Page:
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Robert Whelan 

Associate Professor of Psychology

I am an Associate Professor of Psychology in Trinity College Dublin. The majority of my research is directed towards answering clinically relevant questions, using both structural and functional magnetic resonance imaging, high-density electroencephalography and behavioural assays. I am a strong advocate of the development of sophisticated methods to better understand brain systems in disease and in health, and many of my projects can be placed under the rubric of ‘Big Data’ approaches. For example, I am a principal investigator on the IMAGEN study, a longitudinal study of >2,000 adolescents that combines several different kinds of data (neural, personality, cognitive, life history and genetics). I have several ongoing collaborations across a range of disciplines, often in a data-analytic capacity. For example, I collaborate on projects related to adolescent psychiatry, both using neuroimaging and blood-based biomarkers and with the Irish Longitudinal Study on Ageing, in which we have used machine learning to interrogate brain and cardiovascular data.

Background

My research has a number of different strands. One goal is to relate the neurocognitive constructs of impulsivity and reward processing to real-world outcomes. To this end, we use structural and functional magnetic resonance imaging (MRI) and electroencephalography (EEG), typically utilizing a combination of theory- and data-driven approaches in large samples. Earlier research used primarily data-driven methods applied to MRI data: to show that the impulsivity construct could be decomposed into specific brain networks and that some of these networks were associated with substance misuse whereas others were associated with attention deficit hyperactivity disorder symptoms (paper here). A prospective, longitudinal study used machine leaning to show that individual differences in brain activity during assays of impulsivity and reward processing in substance-use naïve participants predicted future binge drinking (paper here). We have extended these data-driven methods to EEG, predicting alcohol use in young adults (see here). Recently, we have applied computational models of reward processing to MRI and EEG data in order to characterise sensation-seeking behaviour and alcohol use, respectively (see here and here). A second strand aim to better understand the neurocognitive basis of ADHD symptoms. Using machine learning, we showed EEG connectivity was a sensitive marker of ADHD symptoms, and that EEG spectral frequency could classify people with ADHD from controls (paper here). Another study showed that MRI functional connectivity was associated with response variability – a known characteristic of ADHD – in healthy adolescents. The large sample size allowed us characterise widespread brain networks and we showed that these networks were also differentially active in a separate sample of those with elevated ADHD symptoms (paper here). A third strand is focused on improving methods of interrogating brain data. For example, we have recently published in a Special Issue on Reproducibility in NeuroImage (paper here) that systematically quantified, for the first time, that the performance of various machines on different types of neuroimaging data was highly variable (see Trends in Neurosciences commentary here).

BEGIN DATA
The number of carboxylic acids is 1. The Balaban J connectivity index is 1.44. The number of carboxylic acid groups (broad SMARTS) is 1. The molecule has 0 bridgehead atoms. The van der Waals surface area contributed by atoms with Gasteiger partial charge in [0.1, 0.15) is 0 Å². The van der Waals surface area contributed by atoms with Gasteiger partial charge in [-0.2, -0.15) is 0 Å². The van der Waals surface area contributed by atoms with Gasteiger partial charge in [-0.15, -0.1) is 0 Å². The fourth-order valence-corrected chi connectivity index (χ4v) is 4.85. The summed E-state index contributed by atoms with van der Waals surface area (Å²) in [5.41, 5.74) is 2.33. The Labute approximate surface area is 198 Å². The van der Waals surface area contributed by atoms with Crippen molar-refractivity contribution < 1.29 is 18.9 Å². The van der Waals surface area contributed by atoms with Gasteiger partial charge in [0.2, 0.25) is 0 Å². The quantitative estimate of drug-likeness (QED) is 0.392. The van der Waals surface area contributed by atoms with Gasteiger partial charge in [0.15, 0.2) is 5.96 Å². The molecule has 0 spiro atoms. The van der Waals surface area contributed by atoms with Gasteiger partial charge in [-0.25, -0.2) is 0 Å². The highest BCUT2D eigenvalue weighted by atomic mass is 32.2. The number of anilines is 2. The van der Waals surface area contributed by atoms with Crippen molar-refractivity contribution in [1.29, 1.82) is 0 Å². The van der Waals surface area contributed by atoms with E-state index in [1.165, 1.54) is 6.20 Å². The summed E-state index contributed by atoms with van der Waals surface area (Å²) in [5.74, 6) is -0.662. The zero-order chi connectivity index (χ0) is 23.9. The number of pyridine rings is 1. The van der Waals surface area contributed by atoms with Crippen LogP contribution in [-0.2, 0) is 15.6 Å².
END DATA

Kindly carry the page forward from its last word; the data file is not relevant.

Key Publications

  • Jollans, L., … Whelan, R. (2019). Quantifying performance of machine learning methods for neuroimaging data, Neuroimage. doi: 10.1016/j.neuroimage.2019.05.082.

  • Enz, N., Ruddy, K. L., Rueda-Delgado, L. M., & Whelan, R. (2021). Volume of β-Bursts, But Not Their Rate, Predicts Successful Response Inhibition. Journal of Neuroscience, 41(23), 5069-5079.

  • Cao, Z., Bennett, M., O'Halloran, L., Pragulbickaite, G., Flanagan, L., McHugh, L., & Whelan, R. (2020). Aberrant reward prediction errors in young adult at‐risk alcohol users. Addiction Biology, e12873.

  • Farina, F. R., Emek-Savaş, D. D., Rueda-Delgado, L., Boyle, R., Kiiski, H., Yener, G., & Whelan, R. (2020). A comparison of resting state EEG and structural MRI for classifying Alzheimer’s disease and mild cognitive impairment. NeuroImage, 215, 116795.

  • Boyle, R., Jollans, L., Rueda-Delgado, L. M., Rizzo, R., Yener, G. G., McMorrow, J. P., ... & Whelan, R. (2021). Brain-predicted age difference score is related to specific cognitive functions: a multi-site replication analysis. Brain imaging and behavior, 15(1), 327-345.

You can find more of Rob's publications here.

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